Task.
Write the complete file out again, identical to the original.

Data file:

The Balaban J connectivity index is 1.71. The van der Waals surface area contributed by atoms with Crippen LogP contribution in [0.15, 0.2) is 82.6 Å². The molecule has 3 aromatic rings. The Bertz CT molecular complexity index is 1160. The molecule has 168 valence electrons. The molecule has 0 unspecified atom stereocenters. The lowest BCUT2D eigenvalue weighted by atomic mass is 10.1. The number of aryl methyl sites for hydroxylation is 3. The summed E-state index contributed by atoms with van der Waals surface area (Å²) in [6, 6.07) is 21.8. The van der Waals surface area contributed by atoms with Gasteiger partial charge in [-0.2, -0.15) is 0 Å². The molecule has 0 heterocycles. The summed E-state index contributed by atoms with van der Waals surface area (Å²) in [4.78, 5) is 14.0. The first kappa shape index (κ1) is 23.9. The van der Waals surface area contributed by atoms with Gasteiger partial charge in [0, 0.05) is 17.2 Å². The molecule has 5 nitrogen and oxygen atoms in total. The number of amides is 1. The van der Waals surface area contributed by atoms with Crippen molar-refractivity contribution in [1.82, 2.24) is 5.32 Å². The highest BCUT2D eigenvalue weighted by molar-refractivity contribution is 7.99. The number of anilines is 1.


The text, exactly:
The Balaban J connectivity index is 1.71. The van der Waals surface area contributed by atoms with Crippen LogP contribution in [0.15, 0.2) is 82.6 Å². The molecule has 3 aromatic rings. The Bertz CT molecular complexity index is 1160. The molecule has 168 valence electrons. The molecule has 0 unspecified atom stereocenters. The lowest BCUT2D eigenvalue weighted by atomic mass is 10.1. The number of aryl methyl sites for hydroxylation is 3. The summed E-state index contributed by atoms with van der Waals surface area (Å²) in [6, 6.07) is 21.8. The van der Waals surface area contributed by atoms with Gasteiger partial charge in [-0.2, -0.15) is 0 Å². The molecule has 0 heterocycles. The summed E-state index contributed by atoms with van der Waals surface area (Å²) in [4.78, 5) is 14.0. The first kappa shape index (κ1) is 23.9. The van der Waals surface area contributed by atoms with Gasteiger partial charge in [0, 0.05) is 17.2 Å². The molecule has 5 nitrogen and oxygen atoms in total. The number of amides is 1. The van der Waals surface area contributed by atoms with Crippen molar-refractivity contribution in [1.82, 2.24) is 5.32 Å². The highest BCUT2D eigenvalue weighted by molar-refractivity contribution is 7.99. The number of anilines is 1.